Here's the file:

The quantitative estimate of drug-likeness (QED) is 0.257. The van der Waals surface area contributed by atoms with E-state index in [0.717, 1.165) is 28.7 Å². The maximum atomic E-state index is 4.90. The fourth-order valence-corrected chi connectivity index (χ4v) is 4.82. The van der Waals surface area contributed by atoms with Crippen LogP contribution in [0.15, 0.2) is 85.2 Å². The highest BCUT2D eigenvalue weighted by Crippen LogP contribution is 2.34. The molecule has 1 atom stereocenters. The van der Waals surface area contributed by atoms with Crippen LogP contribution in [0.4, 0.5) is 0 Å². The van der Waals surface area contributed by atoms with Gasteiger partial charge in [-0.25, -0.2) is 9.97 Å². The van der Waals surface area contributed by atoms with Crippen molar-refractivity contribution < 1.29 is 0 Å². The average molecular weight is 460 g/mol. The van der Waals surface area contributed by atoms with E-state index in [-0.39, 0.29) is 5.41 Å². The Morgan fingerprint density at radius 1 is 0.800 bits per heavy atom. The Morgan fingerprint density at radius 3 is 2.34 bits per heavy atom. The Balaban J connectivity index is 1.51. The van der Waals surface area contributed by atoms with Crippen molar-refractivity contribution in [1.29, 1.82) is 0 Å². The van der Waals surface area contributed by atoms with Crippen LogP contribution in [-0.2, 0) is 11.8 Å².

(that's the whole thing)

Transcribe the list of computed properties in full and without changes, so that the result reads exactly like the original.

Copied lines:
The quantitative estimate of drug-likeness (QED) is 0.257. The van der Waals surface area contributed by atoms with E-state index in [0.717, 1.165) is 28.7 Å². The maximum atomic E-state index is 4.90. The fourth-order valence-corrected chi connectivity index (χ4v) is 4.82. The van der Waals surface area contributed by atoms with Crippen LogP contribution in [0.15, 0.2) is 85.2 Å². The highest BCUT2D eigenvalue weighted by Crippen LogP contribution is 2.34. The molecule has 1 atom stereocenters. The van der Waals surface area contributed by atoms with Crippen LogP contribution in [0.4, 0.5) is 0 Å². The van der Waals surface area contributed by atoms with Gasteiger partial charge in [-0.25, -0.2) is 9.97 Å². The van der Waals surface area contributed by atoms with Crippen molar-refractivity contribution < 1.29 is 0 Å². The average molecular weight is 460 g/mol. The van der Waals surface area contributed by atoms with E-state index in [-0.39, 0.29) is 5.41 Å². The Morgan fingerprint density at radius 1 is 0.800 bits per heavy atom. The Morgan fingerprint density at radius 3 is 2.34 bits per heavy atom. The Balaban J connectivity index is 1.51. The van der Waals surface area contributed by atoms with Crippen molar-refractivity contribution in [1.29, 1.82) is 0 Å². The van der Waals surface area contributed by atoms with Crippen LogP contribution in [-0.2, 0) is 11.8 Å².